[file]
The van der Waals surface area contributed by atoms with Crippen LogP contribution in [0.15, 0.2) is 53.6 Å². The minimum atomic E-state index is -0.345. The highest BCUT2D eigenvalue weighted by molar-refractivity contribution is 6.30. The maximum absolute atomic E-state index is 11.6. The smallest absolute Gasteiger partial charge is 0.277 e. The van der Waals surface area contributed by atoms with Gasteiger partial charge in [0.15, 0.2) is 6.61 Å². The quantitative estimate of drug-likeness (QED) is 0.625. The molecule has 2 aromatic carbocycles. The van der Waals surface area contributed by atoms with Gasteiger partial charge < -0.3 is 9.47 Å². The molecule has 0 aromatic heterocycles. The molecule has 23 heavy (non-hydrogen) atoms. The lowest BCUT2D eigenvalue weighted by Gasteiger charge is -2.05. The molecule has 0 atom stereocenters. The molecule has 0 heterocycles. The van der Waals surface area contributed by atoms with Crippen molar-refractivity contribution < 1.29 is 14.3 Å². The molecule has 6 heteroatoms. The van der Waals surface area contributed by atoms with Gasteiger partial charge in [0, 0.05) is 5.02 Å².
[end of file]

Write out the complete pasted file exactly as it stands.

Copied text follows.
The van der Waals surface area contributed by atoms with Crippen LogP contribution in [0.15, 0.2) is 53.6 Å². The minimum atomic E-state index is -0.345. The highest BCUT2D eigenvalue weighted by molar-refractivity contribution is 6.30. The maximum absolute atomic E-state index is 11.6. The smallest absolute Gasteiger partial charge is 0.277 e. The van der Waals surface area contributed by atoms with Gasteiger partial charge in [0.15, 0.2) is 6.61 Å². The quantitative estimate of drug-likeness (QED) is 0.625. The molecule has 2 aromatic carbocycles. The van der Waals surface area contributed by atoms with Gasteiger partial charge < -0.3 is 9.47 Å². The molecule has 0 aromatic heterocycles. The molecule has 23 heavy (non-hydrogen) atoms. The lowest BCUT2D eigenvalue weighted by Gasteiger charge is -2.05. The molecule has 0 atom stereocenters. The molecule has 0 heterocycles. The van der Waals surface area contributed by atoms with Crippen molar-refractivity contribution < 1.29 is 14.3 Å². The molecule has 6 heteroatoms. The van der Waals surface area contributed by atoms with Gasteiger partial charge in [0, 0.05) is 5.02 Å².